A New Believer

I have listened to many systems over the years, and have never appreciated the difference speaker cables can make to a sound. In fact, I was so skeptical of the sound changes they can make that I have always not bothered with any special type of cables, generally going for generic (and dare I say it) roughly made ANY copper wire plugged in to amp and speaker. Well, imagine my surprise when I decided to do a blind test and listen to what difference cabling can make. Wow, my Vand 3A Sig's had been getting strangled! (some of you guys may want to strangle me if I told you what connects I had been using). So I am now a firm believer, cables DO make a difference.
Very interesting. I'm a cable designer and manufacturer, so feel free to think less of me than you might of another poster. And go on and believe that anything I say is only done in order to sell you my cables.

I have personally found that paying more for cables gets a better cable - at least in terms of resolution. You won't find any $200 cables that have the resolution of say a Stealth Indra or Nordost Valhalla.

The thing I think that is missing in these "Tis/Tisn't" debates in audio forums is an understanding of how the ear/brain processes what arrives at the ear. Some put it that all sound is invented in our brains. Of course, sound waves really do arrive at our ear, but what our brain chooses to 'hear' is an abstraction from that.

Our beliefs can indeed cause us to hear something that isn't there. The brain will fill in missing harmonics when the rest of the sound convinces the brain that they must be there.

This kind of thing is caused by the need for the brain to unravel from a single waveform the presence of multiple sources of sound. It does this from its auditory memory of timbres/objects, and from time-domain factors which tell it about the location of different sound sources.

Those that go completely deaf, after having hearing, are well aware of how the brain can invent sound - most that have suffered this still hear music playing in their head from time to time, just the same as if it was real.

Once you are able to manufacture audio gear that can faithfully reproduce timbre, so that the brain can identify a violin from a cello, Ella from Jacintha, a large drum from a small one, the next thing to get right is accuracy in the time domain. If the time relationships in a sound are unnatural then the brain is quickly fatigued trying to make sense of what it hears, and the music sounds confused. If the time relationships are accurate then the brain can make complete sense of what it hears, with singers/players/instruments occupying distinct and real spaces. These time-domain issues are two-fold; signal-smearing, and phase distortions.

Unlike equipment design, cable design to get accurate timbre is not tough, but time-domain accuracy is hard, and every design is a trade-off. What audiophiles perceive as dynamics or tonal issues with cables are all just time-domain issues (if the cable is competently designed). With steady state signals, wires perform well. But with rapidly changing signals, wires suffer self-interference and external interference problems. The effects are small, but the brain is very sensitive to them.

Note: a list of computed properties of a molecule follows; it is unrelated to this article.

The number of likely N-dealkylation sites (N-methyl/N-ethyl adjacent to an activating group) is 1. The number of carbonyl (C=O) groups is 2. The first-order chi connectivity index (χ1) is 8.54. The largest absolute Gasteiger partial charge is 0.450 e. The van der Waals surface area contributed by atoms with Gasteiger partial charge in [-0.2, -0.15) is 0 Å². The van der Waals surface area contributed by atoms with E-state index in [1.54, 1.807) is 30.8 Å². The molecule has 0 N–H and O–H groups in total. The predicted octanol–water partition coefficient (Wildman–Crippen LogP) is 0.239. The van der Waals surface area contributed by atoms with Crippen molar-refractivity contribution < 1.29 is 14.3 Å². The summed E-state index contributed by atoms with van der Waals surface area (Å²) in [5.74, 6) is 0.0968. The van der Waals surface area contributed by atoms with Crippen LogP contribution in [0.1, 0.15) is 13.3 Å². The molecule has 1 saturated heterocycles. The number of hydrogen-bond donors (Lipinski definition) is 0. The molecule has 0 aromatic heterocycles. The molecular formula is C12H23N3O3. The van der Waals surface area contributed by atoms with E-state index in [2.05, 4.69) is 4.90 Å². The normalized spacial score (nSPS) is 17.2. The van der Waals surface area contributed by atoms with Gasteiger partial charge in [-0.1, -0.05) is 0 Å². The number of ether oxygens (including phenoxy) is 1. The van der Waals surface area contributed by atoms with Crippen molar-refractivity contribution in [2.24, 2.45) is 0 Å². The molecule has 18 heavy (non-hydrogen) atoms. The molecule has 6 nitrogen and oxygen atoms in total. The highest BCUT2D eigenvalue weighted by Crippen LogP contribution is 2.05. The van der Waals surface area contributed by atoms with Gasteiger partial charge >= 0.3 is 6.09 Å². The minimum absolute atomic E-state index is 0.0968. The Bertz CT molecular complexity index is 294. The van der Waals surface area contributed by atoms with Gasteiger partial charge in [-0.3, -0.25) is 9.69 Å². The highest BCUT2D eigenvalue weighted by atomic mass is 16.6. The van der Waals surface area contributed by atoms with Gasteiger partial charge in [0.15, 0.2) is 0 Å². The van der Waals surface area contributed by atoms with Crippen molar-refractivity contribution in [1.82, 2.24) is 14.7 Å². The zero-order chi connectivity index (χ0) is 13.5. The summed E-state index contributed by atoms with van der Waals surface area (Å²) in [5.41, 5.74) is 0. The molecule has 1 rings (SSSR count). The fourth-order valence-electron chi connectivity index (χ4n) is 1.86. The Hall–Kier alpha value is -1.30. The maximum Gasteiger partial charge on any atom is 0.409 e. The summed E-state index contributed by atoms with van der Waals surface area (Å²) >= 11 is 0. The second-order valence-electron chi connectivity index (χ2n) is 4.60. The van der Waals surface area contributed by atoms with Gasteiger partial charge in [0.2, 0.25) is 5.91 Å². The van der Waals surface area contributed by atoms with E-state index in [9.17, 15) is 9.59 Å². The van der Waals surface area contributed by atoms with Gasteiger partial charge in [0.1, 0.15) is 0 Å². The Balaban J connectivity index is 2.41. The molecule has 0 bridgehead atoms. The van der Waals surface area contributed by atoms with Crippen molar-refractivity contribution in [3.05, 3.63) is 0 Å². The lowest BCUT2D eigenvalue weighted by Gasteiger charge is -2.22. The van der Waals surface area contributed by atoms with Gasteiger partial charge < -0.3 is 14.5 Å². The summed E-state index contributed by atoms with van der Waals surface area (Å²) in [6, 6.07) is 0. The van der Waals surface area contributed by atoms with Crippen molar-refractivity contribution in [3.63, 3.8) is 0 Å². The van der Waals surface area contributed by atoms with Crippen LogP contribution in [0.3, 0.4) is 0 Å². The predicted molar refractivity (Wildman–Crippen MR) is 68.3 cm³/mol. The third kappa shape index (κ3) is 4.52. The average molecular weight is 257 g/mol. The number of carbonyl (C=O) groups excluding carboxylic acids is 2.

So when assessing cables, look out for certain things... If the cable creates a tonal shift then this is actually (unless the cable is incompetently designed) a time-domain issue. To assess whether the time-domain performance is actually an improvement, listen for dynamic linearity, subtle musical nuance, soundstage clarity and a sense of ease (when your brain is finding it easy to make sense of what it is hearing). This is a major reason why we often associate good soundstaging with good reproduced sound, when it isn’t important to us at a real concert.

Hopefully you did serve with the 2nd (per your moniker) as otherwise would be exceedingly lowlee and trollee.

Now the Shill(s) have arrived.

To Antipodes_audio
I thank you for a very interesting post. I will have to reread it many times until my puny brain can comprehend it all. But one question I have is this: can you give me any information on the manufactoring process. What do you do to achieve the different properties of the cables. You mentioned that more expensive cables perform better than cheaper ones, then the question is what do you do or fail to do to achieve the different price points. These price differences in electronic equipment and speakers are more readily apparent, but cables sort of look like cables. :)
thank you
Who's the shill?

Rok2id, that's easy. In our case it is the cost of the materials that makes almost all of the difference. I suspect most are like us too, in that the higher priced cables have a lower percentage mark-up over materials cost than our cheaper cables. And our percentage mark-ups are much the same as equipment manufacturers have. There are some people with crazy mark-ups for sure though - I could name a few and quote some verifiable facts to support that - but don't tar everyone with that brush.